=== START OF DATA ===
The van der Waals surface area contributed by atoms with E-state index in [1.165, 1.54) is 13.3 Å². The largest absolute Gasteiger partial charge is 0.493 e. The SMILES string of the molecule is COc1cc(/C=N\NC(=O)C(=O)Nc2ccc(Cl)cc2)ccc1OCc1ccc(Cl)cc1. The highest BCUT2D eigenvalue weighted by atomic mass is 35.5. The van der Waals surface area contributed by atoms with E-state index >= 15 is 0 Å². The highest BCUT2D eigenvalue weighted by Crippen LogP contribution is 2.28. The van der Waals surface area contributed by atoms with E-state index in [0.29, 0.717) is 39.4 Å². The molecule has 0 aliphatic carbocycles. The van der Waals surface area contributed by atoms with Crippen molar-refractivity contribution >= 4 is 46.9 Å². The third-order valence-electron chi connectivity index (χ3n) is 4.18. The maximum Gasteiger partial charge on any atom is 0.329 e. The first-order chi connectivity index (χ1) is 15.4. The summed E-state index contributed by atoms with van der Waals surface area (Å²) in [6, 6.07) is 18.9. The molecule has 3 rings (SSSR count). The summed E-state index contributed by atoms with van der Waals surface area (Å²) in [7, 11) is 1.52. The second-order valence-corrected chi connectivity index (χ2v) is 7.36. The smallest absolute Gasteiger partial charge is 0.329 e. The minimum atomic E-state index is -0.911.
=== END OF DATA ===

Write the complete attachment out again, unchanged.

The van der Waals surface area contributed by atoms with E-state index in [1.165, 1.54) is 13.3 Å². The largest absolute Gasteiger partial charge is 0.493 e. The SMILES string of the molecule is COc1cc(/C=N\NC(=O)C(=O)Nc2ccc(Cl)cc2)ccc1OCc1ccc(Cl)cc1. The highest BCUT2D eigenvalue weighted by atomic mass is 35.5. The van der Waals surface area contributed by atoms with E-state index >= 15 is 0 Å². The highest BCUT2D eigenvalue weighted by Crippen LogP contribution is 2.28. The van der Waals surface area contributed by atoms with E-state index in [0.29, 0.717) is 39.4 Å². The molecule has 0 aliphatic carbocycles. The van der Waals surface area contributed by atoms with Crippen molar-refractivity contribution >= 4 is 46.9 Å². The third-order valence-electron chi connectivity index (χ3n) is 4.18. The maximum Gasteiger partial charge on any atom is 0.329 e. The first-order chi connectivity index (χ1) is 15.4. The summed E-state index contributed by atoms with van der Waals surface area (Å²) in [6, 6.07) is 18.9. The molecule has 3 rings (SSSR count). The summed E-state index contributed by atoms with van der Waals surface area (Å²) in [7, 11) is 1.52. The second-order valence-corrected chi connectivity index (χ2v) is 7.36. The smallest absolute Gasteiger partial charge is 0.329 e. The minimum atomic E-state index is -0.911.